I find the match in Philadelphia to be interesting because signing Lee might provide an out for the Kyle Schwarber problem. Schwarber moved into the Phillies’ leadoff spot around Memorial Day 2022, and he’s been there ever since. Now, I’m all in favor of non-traditional leadoff men, but in ’23 Schwarber’s skill set went full Adam Dunn, with a .197 batting average thanks to 215 strikeouts. He’s stayed there as much out of inertia as anything else, but there’s no question he’d be a better fit lower in the lineup. Adding a true leadoff man in Lee would provide an avenue for Rob Thomson to restructure the batting order with Lee and Trea Turner up top, Harper and J.T. Realmuto following, and then Schwarber in the #5 hole.

Schwarber batted 429 times with no one on base last year and hit 29 solo home runs. Giving him more opportunities to drive in teammates in 2024 will make the Phillies’ offense work more efficiently.

Washington Nationals

Go back and look at those 2021-23 standings. The Nationals have been the worst team in baseball since we got back to playing 162-game seasons, and they haven’t made much progress in that time. I have written repeatedly that I’m sympathetic to the Nationals, who won the World Series in 2019 and got no bump from that success; the pandemic cost them more than it did any other team in baseball. 

However, it’s four years later and it’s time for them to get off the mat. The Nationals got some production last year from their rebuild trades, with Keibert Ruiz and CJ Abrams establishing themselves as average to average-plus regulars up the middle. The two are 25 and 23 heading into the 2024 season, and they still have some projected growth. Josiah Gray and MacKenzie Gore combined for 295 innings and five WAR. They will be 26 and 25 next year. It was a rough year in the farm system, as James Wood and Robert Hassell III both struggled, and 2020 first-round pick Cade Cavalli underwent Tommy John surgery. Adding the second pick in the draft, outfielder Dylan Crews, helped bolster their prospect list, and Brady House played well at three levels in his first year as a third baseman.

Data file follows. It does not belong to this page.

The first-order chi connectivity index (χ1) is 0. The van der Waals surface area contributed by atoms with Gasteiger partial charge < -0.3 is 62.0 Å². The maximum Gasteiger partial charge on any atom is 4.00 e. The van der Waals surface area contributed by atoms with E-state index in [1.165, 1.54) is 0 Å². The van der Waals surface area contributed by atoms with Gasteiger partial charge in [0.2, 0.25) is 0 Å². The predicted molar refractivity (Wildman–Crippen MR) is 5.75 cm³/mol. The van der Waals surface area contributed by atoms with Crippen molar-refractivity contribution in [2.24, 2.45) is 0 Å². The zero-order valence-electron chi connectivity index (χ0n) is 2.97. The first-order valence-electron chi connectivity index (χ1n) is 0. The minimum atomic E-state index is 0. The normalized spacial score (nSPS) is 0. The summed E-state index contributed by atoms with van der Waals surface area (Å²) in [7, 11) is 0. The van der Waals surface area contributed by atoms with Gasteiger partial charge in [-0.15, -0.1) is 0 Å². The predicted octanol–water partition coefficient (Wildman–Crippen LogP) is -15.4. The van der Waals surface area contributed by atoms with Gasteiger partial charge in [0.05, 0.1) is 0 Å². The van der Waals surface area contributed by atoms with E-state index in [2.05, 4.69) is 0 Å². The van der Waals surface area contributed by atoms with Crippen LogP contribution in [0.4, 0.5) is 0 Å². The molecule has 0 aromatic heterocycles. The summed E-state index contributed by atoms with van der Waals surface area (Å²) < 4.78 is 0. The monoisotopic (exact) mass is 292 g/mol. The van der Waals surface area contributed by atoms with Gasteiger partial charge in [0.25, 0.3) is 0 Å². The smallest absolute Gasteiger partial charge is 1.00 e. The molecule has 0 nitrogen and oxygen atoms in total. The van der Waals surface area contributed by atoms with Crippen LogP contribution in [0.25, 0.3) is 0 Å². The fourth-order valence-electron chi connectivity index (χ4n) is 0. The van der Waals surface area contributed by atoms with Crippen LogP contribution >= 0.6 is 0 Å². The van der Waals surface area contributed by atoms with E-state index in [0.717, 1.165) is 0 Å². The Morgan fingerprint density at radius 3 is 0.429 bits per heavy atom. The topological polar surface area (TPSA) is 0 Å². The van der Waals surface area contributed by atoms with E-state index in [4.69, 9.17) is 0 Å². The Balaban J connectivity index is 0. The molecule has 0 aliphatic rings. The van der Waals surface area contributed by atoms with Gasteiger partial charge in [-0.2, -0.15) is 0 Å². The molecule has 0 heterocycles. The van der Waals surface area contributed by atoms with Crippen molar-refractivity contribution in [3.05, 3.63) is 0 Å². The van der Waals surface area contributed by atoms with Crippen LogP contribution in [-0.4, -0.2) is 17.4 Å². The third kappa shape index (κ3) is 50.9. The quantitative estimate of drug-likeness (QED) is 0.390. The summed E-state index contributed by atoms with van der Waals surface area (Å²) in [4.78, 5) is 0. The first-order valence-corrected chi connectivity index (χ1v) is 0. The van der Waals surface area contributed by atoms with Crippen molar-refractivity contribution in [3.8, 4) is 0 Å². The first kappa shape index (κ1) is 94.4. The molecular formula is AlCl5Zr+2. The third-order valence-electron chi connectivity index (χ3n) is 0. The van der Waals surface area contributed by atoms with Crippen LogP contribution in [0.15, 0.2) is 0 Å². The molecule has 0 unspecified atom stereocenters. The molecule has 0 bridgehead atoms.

What we haven’t seen in a while is the Mike Rizzo of old, the guy who makes big moves to make the MLB team better. Whether feeling burned by the Stephen Strasburg and Patrick Corbin deals, or having his hands tied by Mark Lerner, Ted’s son and the new managing partner of the Nats, Rizzo has kept his powder dry in recent years. His biggest signing last winter was Trevor Williams for two years and $13 million. He added Jeimer Candelario for one year at $5 million. The year before he signed Nelson Cruz for $15 million for one year. Rizzo is playing in the lower reaches of free agency with a roster crying out for six-win players.

As we keep saying, it’s a tough year for teams needing star power. The Nationals, though, have to start climbing out of the cellar. Look at those NL East standings again. The Nats are making themselves irrelevant right at the moment the Orioles are becoming one of the most interesting teams in baseball. Rizzo has to, whether through free agency or trades, begin to elevate the Nationals to that level again.